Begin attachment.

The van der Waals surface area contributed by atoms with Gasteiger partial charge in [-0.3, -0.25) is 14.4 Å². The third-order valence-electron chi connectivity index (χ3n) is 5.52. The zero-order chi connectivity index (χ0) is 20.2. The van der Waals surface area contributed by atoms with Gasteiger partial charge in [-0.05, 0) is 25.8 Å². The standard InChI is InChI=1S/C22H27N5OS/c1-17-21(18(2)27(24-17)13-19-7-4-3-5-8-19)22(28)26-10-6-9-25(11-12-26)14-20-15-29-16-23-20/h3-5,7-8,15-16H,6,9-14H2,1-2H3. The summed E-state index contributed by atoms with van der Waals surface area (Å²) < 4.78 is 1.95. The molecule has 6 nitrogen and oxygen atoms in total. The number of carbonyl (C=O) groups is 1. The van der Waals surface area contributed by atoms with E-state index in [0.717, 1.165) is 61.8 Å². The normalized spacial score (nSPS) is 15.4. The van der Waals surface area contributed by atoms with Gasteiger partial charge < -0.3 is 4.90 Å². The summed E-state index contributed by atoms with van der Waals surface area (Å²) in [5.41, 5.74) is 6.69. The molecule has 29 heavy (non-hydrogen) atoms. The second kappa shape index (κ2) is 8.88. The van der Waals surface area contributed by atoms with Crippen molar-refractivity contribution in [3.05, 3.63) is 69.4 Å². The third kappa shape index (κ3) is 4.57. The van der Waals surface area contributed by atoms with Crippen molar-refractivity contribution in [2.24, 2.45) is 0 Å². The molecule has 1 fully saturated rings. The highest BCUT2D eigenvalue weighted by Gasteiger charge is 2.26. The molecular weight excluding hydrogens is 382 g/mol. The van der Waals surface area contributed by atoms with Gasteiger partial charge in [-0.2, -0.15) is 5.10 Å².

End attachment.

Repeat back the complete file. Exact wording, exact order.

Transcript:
The van der Waals surface area contributed by atoms with Gasteiger partial charge in [-0.3, -0.25) is 14.4 Å². The third-order valence-electron chi connectivity index (χ3n) is 5.52. The zero-order chi connectivity index (χ0) is 20.2. The van der Waals surface area contributed by atoms with Gasteiger partial charge in [-0.05, 0) is 25.8 Å². The standard InChI is InChI=1S/C22H27N5OS/c1-17-21(18(2)27(24-17)13-19-7-4-3-5-8-19)22(28)26-10-6-9-25(11-12-26)14-20-15-29-16-23-20/h3-5,7-8,15-16H,6,9-14H2,1-2H3. The summed E-state index contributed by atoms with van der Waals surface area (Å²) < 4.78 is 1.95. The molecule has 6 nitrogen and oxygen atoms in total. The number of carbonyl (C=O) groups is 1. The van der Waals surface area contributed by atoms with E-state index in [0.717, 1.165) is 61.8 Å². The normalized spacial score (nSPS) is 15.4. The van der Waals surface area contributed by atoms with Gasteiger partial charge < -0.3 is 4.90 Å². The summed E-state index contributed by atoms with van der Waals surface area (Å²) in [5.41, 5.74) is 6.69. The molecule has 29 heavy (non-hydrogen) atoms. The second kappa shape index (κ2) is 8.88. The van der Waals surface area contributed by atoms with Crippen molar-refractivity contribution in [3.05, 3.63) is 69.4 Å². The third kappa shape index (κ3) is 4.57. The van der Waals surface area contributed by atoms with Crippen molar-refractivity contribution in [2.24, 2.45) is 0 Å². The molecule has 1 fully saturated rings. The highest BCUT2D eigenvalue weighted by Gasteiger charge is 2.26. The molecular weight excluding hydrogens is 382 g/mol. The van der Waals surface area contributed by atoms with Gasteiger partial charge in [-0.2, -0.15) is 5.10 Å².